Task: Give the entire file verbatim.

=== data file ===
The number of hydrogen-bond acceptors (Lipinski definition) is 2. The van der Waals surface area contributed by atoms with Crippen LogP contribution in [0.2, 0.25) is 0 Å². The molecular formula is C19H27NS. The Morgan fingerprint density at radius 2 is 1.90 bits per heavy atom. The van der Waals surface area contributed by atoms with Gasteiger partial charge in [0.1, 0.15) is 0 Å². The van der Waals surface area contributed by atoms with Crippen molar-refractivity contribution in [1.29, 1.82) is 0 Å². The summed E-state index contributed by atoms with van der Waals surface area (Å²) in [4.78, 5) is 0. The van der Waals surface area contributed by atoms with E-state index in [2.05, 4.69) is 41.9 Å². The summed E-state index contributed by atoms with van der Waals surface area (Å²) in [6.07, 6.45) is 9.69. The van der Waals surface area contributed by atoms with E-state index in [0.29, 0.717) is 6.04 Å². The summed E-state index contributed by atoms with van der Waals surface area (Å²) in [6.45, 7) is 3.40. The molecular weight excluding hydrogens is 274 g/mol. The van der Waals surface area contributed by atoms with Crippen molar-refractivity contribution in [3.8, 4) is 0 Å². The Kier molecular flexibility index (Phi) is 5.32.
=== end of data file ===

The number of hydrogen-bond acceptors (Lipinski definition) is 2. The van der Waals surface area contributed by atoms with Crippen LogP contribution in [0.2, 0.25) is 0 Å². The molecular formula is C19H27NS. The Morgan fingerprint density at radius 2 is 1.90 bits per heavy atom. The van der Waals surface area contributed by atoms with Gasteiger partial charge in [0.1, 0.15) is 0 Å². The van der Waals surface area contributed by atoms with Crippen molar-refractivity contribution in [1.29, 1.82) is 0 Å². The summed E-state index contributed by atoms with van der Waals surface area (Å²) in [4.78, 5) is 0. The van der Waals surface area contributed by atoms with E-state index in [2.05, 4.69) is 41.9 Å². The summed E-state index contributed by atoms with van der Waals surface area (Å²) in [6.07, 6.45) is 9.69. The van der Waals surface area contributed by atoms with E-state index in [0.29, 0.717) is 6.04 Å². The summed E-state index contributed by atoms with van der Waals surface area (Å²) in [6.45, 7) is 3.40. The molecular weight excluding hydrogens is 274 g/mol. The van der Waals surface area contributed by atoms with Crippen molar-refractivity contribution in [3.8, 4) is 0 Å². The Kier molecular flexibility index (Phi) is 5.32.